Technology today allows us to forecast the future: digital twins — copies of the real world — are able to predict its development and help model emergencies. This helps people to make decisions before scenarios become realities, or to act more effectively in emergency situations. At the same time, the process of planning requires architects and urban planners to obtain new competencies. On the third day of the conference, we will talk about how digital data helps predict the future of cities, how technology transforms the profession of the architect, and how viable the concept of the “smart city” is.
14:00-15:00 DISCUSSION: How the architect and urbanist professions are changing in the age of digital transformation
Digital technologies are increasingly penetrating the urban environment. Due to this, the traditional notion of the profession of an urban planner is changing. Young specialists in the fields of architecture and urban planning face the need to rethink their career paths: the areas of design, management, and the social economy are closely entwined with technology. What competencies do modern urban planners need? What will the profession of the architect look like in the future? During the discussion, participants will share their experiences and visions of the future of urban planning and talk about how the influence of technology is changing it.
- Leo Stuckardt (Нидерланды) – architect, specializing in the use of new technologies and speculative design. Project manager at MVRDV Architectural bureau.
- Nashin Mahtani (Indonesia) – architect, director of PetaBencana.id, a non-profit organization which develops software for community-led disaster co-management.
- Matthew Claudel (USA) – designer, urbanist, researcher at MIT, co-author of the books "City of Tomorrow" and "Open Source Architecture”.
Igor Sladoljev (Netherlands) – architect and urbanist. He has worked in urban planning in Croatia, Australia, Germany, Russia, and the Netherlands. Explores the relationship between spatial and cinematic narrative. Participant of the 14th Venice Architecture Biennale and Architecture Biennale Bi-City 2019 in Shenzhen.
15:15-16:45 SHOWCASE: Digital instruments and forecasting
Technology today allows us to forecast the future: digital twins — copies of the real world — are able to predict its development and help model emergencies. This helps people make decisions before scenarios become realities, or to act more effectively in emergency situations. Experts will talk about the opportunities these technologies offer to cities, how they are used in practice, and why it is not only possible — but also necessary — to know the future.
- Alexander Bukhanovsky (Russia) – head of the mega-faculty of translational information technologies at ITMO University and the Institute for High-Tech Computer Technologies laboratory, specialist in high-performance calculations and computer modeling of complex systems (including those in urban environments) for the tasks of intelligent support for decision making.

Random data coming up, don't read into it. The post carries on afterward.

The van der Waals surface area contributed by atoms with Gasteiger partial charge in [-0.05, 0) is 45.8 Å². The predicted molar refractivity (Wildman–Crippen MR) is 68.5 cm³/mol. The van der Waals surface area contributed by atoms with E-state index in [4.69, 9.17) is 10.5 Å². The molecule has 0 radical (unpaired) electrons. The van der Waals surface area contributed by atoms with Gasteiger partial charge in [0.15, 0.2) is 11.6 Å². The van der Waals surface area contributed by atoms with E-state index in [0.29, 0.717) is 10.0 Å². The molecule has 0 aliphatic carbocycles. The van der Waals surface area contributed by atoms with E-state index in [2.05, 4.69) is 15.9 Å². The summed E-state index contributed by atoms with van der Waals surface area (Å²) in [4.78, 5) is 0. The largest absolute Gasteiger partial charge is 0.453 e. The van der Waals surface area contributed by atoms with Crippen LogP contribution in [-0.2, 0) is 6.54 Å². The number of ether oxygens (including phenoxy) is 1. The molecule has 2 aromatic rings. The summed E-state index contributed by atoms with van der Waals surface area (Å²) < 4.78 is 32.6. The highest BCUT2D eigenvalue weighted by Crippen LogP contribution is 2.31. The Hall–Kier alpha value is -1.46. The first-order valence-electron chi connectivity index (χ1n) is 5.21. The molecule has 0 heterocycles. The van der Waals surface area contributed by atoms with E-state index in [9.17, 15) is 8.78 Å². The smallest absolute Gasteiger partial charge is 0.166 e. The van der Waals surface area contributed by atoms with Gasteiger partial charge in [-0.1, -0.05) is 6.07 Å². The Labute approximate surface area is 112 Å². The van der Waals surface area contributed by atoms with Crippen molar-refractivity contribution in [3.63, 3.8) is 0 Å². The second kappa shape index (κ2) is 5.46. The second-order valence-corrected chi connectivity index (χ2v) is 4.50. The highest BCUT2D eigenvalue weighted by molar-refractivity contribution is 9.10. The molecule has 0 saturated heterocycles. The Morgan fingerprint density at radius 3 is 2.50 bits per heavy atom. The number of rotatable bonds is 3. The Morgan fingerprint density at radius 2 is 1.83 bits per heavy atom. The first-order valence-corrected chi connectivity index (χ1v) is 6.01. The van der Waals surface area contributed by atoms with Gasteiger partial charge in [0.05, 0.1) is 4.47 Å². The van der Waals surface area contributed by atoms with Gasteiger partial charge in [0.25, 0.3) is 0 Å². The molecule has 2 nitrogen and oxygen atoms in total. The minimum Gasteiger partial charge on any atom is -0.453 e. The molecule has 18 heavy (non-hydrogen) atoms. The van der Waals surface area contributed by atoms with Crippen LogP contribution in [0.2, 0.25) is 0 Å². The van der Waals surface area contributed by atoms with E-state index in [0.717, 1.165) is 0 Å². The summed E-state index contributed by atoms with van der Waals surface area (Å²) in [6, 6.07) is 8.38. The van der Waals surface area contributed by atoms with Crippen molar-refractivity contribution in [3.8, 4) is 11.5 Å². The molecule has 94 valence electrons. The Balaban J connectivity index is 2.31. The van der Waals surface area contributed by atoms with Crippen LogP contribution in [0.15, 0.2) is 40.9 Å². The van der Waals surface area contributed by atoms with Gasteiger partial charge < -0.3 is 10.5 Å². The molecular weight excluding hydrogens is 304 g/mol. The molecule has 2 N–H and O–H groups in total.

- Nashin Mahtani (Indonesia) – architect, director of PetaBencana.id, a non-profit organization which develops software for community-led disaster co-management. Graduate of The New Normal program at Strelka Institute for Media, Architecture and Design.
- Boris Belozerov (Russia) – Head of the Department of Digital Technologies and Geological Expertise at the Scientific and Technical Center of Gazprom Neft Exploration and Production Block. Together with his team, he develops and implements artificial intelligence technologies in the fields of geological modeling and digital twins of oil fields.
17:00-18:00 Public talk: Future Cities=Smart Cities?
The “smart city” concept is very often perceived as a natural evolution of the city, despite the fact that it provokes a lot of questions related to safety, complicity, ecology, and economics. Many urban planning professionals are skeptical about it, including Adam Greenfield, a famous critic of the concept.
During this open public talk, Christopher Burman and Adam Greenfiled will discuss flaws of the “smart city” and how cities should function in an age when digital technology is shaping how we imagine our future urban spaces.
Adam Greenfield – architect, writer, urbanist, founder of Urbanscale, author of the book “Radical Technologies: The Device of Everyday Life.” Teaches at New York University, criticizes the “smart city” concept.
Christopher Burman – architect, artist, graduate of The New Normal program at Strelka Institute, director of digital strategy at Strelka KB.
For accreditation, contact firstname.lastname@example.org.
The In the City conference is organised by Gazprom Neft and is part of the Rodnye Goroda social investment program. The program is managed by Strelka Institute for Media, Architecture and Design.